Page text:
Our experienced recruiters can help you assemble a highly-engaged and high-performing team. Talk to your Account Manager today about taking advantage of our industry-leading, full lifecycle recruiting services or email the Recruiting Department at recruitingservices@consultyhn.com.

About the Author

Ernie Paolini is responsible for Human Resources and Recruiting Services at Consult YHN. He has more than 20 years of experience in building and managing technology-driven HR and recruitment organizations. His areas of expertise include behavioral interviewing, employee relations, compliance, and onboarding.

The Most Important Interview Question Isn’t What You Think

Every savvy interviewer will ask an iteration of: “Why should I hire you?”

It’s a good question that can elicit great insights into a candidate’s self-worth, awareness, and understanding of the position. So, keep asking it!

However, very few interviewers would be able to come up with a compelling answer if a candidate asked, “Why should I come to work here?”

That’s also a good question. And even if it’s not asked specifically by a candidate, you can be sure that he or she is thinking about it. Hopefully, you’re providing implied answers throughout the interview. Now more than ever, employers need to be able to address this question head-on.

While the employment pool was once filled with candidates who were eager to please and grateful for opportunities to compete for “good jobs,” times have changed. Unemployment is at a historic low. There are more job openings than there are job seekers. The most skilled candidates will be very selective about where they choose to work. Small businesses face even greater hiring challenges because they’re competing with large corporations that offer high salaries, robust benefits, and attractive perks.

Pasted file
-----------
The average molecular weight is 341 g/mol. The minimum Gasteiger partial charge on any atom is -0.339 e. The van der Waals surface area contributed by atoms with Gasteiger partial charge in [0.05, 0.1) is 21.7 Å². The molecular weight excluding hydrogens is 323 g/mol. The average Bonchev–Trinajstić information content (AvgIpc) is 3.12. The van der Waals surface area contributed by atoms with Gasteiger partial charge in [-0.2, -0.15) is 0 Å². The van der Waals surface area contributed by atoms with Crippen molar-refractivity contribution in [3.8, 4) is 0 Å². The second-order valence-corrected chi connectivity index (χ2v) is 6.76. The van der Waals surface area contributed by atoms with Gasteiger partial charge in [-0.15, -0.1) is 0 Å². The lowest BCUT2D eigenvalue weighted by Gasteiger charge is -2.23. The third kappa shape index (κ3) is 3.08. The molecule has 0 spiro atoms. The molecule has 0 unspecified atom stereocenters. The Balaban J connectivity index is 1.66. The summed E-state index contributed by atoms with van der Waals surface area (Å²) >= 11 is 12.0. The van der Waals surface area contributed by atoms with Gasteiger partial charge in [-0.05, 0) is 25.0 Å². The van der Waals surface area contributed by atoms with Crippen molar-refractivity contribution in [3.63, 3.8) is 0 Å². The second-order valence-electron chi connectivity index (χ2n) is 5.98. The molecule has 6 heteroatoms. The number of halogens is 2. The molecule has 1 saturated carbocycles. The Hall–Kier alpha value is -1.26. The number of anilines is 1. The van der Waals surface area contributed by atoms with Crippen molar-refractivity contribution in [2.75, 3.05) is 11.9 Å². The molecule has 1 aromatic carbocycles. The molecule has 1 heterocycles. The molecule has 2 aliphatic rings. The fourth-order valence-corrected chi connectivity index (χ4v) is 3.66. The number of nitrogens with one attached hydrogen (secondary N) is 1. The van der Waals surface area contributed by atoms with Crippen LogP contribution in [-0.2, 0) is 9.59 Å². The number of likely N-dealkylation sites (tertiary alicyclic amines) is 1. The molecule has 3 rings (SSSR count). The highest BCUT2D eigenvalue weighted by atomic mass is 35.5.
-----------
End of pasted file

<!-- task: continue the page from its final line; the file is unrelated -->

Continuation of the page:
A great approach to your business (and your life, for that matter) is to simply do your best to control everything that you can. Here are three things that you can control when it comes to staffing and team building, along with three possible answers to that all-important question: “Why should I come to work here.”

 

“We offer a competitive salary as well as excellent benefits and perks.”

Let’s face facts: job seekers are going to go wherever they can get the most money (I know, I know, “Thanks, Captain Obvious!”). It’s crucial to establish salary guidelines that are in line with the prevailing industry and geographic standards. This is one area where you shouldn’t be looking to cut costs. Benefits and perks should also be part of your compensation equation (they certainly show up as line item costs on a P&L statement).

Now that we’ve addressed the obvious, you’ll be happy to know that there are other ways to be competitive in attracting talent.

“We’ll help you build skills that will last a lifetime.”

Many employers look to find people that can “hit the ground running.” In doing so, they sometimes confuse skills and experience with attributes and traits. They look for candidates who have acquired job skills through experience and professional development opportunities provided by previous employers. Your competitor assumed all the costs and did all the heavy lifting to develop this employee—what’s not to love?

Well, you may end up paying top dollar for talent like this and you may end up with an employee who isn’t challenged by the position.

So what if, instead of focusing on their skills, you also factored in the attributes that you want in an employee? Wouldn’t you be willing to teach, mentor, coach, and develop someone who had an impeccable work ethic?

You could end up with an employee who is challenged every day to learn; The kind of employee who is grateful for the opportunity and is engaged in his or her job and with the business; An employee who could contribute character and positivity to the kind of culture you want to build and maintain; Someone who would be an evangelist for your organization and help you attract future like-minded employees.

Bonus: they’ll cost you less than the employee who has the skills and experience to “hit the ground running.”

“We have a really great team of people here and we pride ourselves on having a culture of growth.”

You might be thinking, “But what if I spend all this time and money to develop this employee then they leave.” Well, know that while people may ultimately come to work for you because of the money, they will stay, or leave, because of your culture.